A sound similar to a dinosaur trapped in a tar pit is emanating from the dryer. Such a sound, in case you didn't know, is never a good thing. It signals one thing and one thing only, the spending of money.
It was bound to happened, since the day that we shall not name okay, okay I'll name it, Tax Day, just passed. It makes perfect sense that some appliance or vehicle would choose this weekend to expire.
I have two options fix it or replace it. I go with option three, instead of calling the repair person, post haste, I figure why not venture out to the home improvement store and purchase an umbrella clothesline.
Yes, I am that cheap; I would rather schlep the clothes outside and hang them on the line then buy a new dryer. I would also like to point out that by using the clothesline I do earn the right to claim smugly that I am "green."
Besides, I don't need a repair person to tell me I need a new dryer. Let's face it; these days repair person don't actually repair anything. Please no angry letters from repair people.
Oh sure, they come to your house look at your appliance, then they shrug and tell you that the company no longer makes parts or for that matter even acknowledges they ever made your appliance-so you will need a new one.
After dropping that piece of happy news, they present you with a bill for an outrageous sum of money for the "service call," where after they tell you to "Have a nice day" and speed away.
I load everyone in the car and go to the "home improvement" center. Ah, someday I hope to actual come to a "home improvement" center to purchase items to improve my home, instead of trying to find the cheapest thing available to fix my immediate problem.
Once in the store, we play "if you were an umbrella clothesline, where would you be?"
Trust me; I have no desire to cruise up and down every aisle in the store looking for it, especially, with the kids chanting, "Ask someone, ask someone" as I trundle down the aisles.
I would gladly ask an employee where to find the elusive clothesline, if I could find one, but the entire store appears devoid of staff.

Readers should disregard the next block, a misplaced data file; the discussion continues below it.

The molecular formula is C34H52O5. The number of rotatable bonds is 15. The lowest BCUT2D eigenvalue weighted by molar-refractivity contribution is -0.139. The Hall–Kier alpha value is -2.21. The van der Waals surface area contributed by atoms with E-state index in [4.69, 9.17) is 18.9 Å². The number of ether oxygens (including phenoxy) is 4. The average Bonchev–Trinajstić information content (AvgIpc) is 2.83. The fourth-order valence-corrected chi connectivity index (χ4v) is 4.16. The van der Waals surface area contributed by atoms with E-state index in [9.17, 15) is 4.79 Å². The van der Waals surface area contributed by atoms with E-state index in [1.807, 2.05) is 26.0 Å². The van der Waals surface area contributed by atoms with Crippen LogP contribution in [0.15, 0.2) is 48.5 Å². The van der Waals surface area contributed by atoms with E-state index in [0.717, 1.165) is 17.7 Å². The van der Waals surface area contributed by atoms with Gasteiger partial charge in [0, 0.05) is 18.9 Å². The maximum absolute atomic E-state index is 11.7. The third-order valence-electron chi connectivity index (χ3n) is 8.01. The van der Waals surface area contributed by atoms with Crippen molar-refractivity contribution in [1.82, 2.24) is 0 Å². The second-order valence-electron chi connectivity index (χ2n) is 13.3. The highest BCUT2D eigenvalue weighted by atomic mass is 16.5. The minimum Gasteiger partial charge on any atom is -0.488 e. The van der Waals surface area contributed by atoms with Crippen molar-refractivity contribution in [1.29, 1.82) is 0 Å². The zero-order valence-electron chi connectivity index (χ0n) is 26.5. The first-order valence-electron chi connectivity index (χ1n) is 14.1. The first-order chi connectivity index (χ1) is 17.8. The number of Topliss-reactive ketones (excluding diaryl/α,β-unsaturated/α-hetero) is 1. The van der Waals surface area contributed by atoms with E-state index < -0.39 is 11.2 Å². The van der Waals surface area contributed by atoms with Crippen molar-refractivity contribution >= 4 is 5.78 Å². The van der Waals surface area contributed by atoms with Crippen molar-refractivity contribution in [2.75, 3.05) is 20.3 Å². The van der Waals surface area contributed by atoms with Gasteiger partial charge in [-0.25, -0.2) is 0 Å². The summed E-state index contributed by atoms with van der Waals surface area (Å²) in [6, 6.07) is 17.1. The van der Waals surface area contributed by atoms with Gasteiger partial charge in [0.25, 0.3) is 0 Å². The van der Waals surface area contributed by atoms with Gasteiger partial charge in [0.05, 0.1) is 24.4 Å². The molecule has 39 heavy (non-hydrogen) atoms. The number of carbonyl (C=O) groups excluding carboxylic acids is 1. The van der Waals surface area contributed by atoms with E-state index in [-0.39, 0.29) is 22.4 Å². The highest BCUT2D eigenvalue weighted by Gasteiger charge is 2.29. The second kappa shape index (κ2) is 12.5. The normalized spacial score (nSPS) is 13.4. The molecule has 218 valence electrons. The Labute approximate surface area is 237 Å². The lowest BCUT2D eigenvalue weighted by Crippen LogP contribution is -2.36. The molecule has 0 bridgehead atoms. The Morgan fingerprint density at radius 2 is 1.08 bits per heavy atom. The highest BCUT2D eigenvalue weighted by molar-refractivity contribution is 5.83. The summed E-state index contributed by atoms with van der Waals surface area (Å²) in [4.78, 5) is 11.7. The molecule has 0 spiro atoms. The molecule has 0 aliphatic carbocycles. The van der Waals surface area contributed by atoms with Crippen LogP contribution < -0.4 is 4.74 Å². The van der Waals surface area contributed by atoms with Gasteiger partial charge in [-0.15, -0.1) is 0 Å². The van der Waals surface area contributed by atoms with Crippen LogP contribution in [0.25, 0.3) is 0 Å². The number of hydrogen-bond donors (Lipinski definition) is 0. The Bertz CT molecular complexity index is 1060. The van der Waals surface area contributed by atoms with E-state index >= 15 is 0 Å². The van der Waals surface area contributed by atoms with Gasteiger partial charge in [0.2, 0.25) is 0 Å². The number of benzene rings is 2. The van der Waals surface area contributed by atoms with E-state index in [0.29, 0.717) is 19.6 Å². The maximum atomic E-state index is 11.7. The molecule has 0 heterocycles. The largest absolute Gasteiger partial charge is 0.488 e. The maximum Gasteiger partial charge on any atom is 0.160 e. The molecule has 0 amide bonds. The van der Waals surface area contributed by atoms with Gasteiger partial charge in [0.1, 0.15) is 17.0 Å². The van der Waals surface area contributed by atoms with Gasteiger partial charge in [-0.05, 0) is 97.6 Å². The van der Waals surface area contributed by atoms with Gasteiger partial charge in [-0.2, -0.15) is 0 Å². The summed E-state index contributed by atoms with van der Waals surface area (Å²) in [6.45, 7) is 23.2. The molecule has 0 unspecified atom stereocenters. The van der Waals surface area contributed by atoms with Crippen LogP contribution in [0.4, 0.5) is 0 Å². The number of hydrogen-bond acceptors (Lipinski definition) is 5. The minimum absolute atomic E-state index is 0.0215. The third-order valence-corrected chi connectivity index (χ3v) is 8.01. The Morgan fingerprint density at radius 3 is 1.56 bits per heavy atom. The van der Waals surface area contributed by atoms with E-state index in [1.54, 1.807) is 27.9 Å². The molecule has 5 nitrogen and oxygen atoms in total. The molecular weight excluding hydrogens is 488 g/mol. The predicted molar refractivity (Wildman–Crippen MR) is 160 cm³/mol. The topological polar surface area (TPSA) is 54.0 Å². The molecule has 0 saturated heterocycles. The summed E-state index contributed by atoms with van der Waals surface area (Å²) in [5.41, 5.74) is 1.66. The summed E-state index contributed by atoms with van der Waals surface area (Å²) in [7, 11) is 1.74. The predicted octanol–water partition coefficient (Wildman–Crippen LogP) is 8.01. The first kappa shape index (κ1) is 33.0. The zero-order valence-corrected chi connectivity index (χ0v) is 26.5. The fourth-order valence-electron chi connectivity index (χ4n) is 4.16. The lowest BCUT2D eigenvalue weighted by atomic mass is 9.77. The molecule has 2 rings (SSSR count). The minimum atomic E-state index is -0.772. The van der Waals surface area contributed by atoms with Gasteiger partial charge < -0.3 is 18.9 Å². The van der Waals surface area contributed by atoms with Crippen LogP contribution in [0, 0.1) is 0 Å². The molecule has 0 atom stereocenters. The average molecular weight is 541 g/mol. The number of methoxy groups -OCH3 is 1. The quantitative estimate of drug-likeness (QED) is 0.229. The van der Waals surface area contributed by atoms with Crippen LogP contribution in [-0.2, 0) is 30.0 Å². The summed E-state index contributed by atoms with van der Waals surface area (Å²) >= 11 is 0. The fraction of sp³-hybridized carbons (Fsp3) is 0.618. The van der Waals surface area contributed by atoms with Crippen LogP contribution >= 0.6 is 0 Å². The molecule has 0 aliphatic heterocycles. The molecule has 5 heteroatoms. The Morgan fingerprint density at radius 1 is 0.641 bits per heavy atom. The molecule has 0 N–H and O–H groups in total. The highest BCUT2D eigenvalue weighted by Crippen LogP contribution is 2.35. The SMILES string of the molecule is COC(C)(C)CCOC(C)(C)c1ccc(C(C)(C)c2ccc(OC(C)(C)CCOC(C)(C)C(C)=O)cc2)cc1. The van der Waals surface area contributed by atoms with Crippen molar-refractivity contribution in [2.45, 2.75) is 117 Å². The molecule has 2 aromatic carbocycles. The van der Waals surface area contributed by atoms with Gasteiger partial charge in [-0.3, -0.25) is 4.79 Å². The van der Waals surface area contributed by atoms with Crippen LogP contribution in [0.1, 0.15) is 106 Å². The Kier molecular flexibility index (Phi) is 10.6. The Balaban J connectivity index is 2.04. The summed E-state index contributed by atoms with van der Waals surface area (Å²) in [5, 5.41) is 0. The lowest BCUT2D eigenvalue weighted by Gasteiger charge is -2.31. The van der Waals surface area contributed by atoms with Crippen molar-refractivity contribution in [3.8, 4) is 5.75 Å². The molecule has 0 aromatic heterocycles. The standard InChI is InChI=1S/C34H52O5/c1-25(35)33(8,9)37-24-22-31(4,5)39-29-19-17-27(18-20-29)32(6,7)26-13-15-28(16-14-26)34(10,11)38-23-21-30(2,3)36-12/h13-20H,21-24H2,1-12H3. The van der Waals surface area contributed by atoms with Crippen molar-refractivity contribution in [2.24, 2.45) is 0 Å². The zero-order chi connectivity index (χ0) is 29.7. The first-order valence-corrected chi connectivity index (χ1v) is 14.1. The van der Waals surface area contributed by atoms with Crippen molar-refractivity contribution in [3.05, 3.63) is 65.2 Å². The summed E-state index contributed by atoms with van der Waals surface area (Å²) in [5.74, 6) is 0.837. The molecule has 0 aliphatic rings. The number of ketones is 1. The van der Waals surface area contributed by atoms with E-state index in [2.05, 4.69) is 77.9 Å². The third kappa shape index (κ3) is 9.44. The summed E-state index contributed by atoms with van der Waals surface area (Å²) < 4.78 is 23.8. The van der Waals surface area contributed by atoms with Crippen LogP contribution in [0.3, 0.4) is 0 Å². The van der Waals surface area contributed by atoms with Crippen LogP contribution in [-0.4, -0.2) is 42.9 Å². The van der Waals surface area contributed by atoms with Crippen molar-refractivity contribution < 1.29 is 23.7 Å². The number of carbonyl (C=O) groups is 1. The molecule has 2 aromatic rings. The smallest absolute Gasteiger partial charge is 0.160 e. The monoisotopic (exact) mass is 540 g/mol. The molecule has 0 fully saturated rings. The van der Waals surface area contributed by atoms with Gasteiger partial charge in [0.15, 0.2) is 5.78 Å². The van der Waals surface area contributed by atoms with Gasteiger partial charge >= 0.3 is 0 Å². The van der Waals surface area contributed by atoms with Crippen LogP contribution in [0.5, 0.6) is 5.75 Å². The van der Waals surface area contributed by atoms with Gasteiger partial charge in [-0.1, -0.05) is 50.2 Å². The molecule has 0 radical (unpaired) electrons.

Finally, I stumble upon an employee hiding behind the potted plants and demand the location of the clothesline. I'll give you three guesses where it was located-No, No, and No.
Don't feel bad. How could you possibly know that the preferred storage spot for an umbrella clotheslines is at the top of the highest storage shelf in the hardware department? I certainly didn't.
I really only wanted to check the price and verify that it would fit in the existing post hole we have in the yard, but after I found out that he would have to practically scale Mount Everest to get the damn thing down I felt guilty about not buying it. Yes, I am sure that I have "sucker" tattooed on my forehead.
As the employee is attempting to hoist the rather awkwardly shaped clothesline down, I notice that the children are entirely too interested in the giant rolling ladder the sales clerk is using.
Jennifer Flaten lives where the local delicacy is fried cheese, Wisconsin. She writes about family life, its amusing or not so amusing moments. "At least it's not another article on global warming," she says. Jennifer bakes a mean banana bread and admits an unusual attraction to balloon animals and cup cakes. Busy preparing for the zombie apocalypse, she stills finds time to write "As I See It," her witty, too often true column. "My urge to write," says Jennifer, "is driven by my love of cupcakes, with sprinkles on top. Who wouldn't write for cupcakes, with sprinkles," she wonders.
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